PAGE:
Perhaps the most distinctive name here behind the camera is its composer, Albert Glasser, whose brassy, jazzy compositions give Tormented a very different atmosphere from most ghost stories. Essentially Gordon's composer of choice in the '50s, Glasser had worked steadily since the mid-1940s with credits including I Shot Jesse James (1949) and Invasion USA (1952). His work has experienced something of a renaissance among soundtrack fans, with several of his noteworthy scores earning CD releases including a complete release of the Tormented score in 2012. The film itself has also maintained a steady following, oddly enough thanks to its lapse into the public domain with numerous home video labels keeping in circulation. The film also featured in a memorable episode of Mystery Science Theater 3000, which certainly dealt a blow to its critical reputation but also earned it several new generations of viewers.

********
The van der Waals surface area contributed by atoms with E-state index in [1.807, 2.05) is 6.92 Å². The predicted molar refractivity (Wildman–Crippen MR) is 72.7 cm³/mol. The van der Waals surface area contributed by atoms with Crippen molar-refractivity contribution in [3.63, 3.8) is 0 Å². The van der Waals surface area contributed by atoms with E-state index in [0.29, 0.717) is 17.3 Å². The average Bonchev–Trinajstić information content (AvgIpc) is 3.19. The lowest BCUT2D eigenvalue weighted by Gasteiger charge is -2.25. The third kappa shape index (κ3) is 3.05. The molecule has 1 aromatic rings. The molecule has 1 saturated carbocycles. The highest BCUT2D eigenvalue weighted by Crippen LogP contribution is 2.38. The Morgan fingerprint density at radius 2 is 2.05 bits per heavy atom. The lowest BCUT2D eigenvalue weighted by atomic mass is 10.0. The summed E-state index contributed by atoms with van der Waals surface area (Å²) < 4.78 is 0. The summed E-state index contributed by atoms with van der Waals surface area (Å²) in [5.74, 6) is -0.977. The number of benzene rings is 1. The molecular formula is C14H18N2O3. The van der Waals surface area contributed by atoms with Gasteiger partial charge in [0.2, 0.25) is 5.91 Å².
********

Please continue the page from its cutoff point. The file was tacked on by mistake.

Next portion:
As for Susan Gordon, she would have no further big screen roles outside of her father's films, choosing instead to work on television including a well-remembered turn in "The Fugitive" episode of The Twilight Zone. She retired from acting in 1967, though she made occasional convention appearances and championed her father's work until her death in 2011.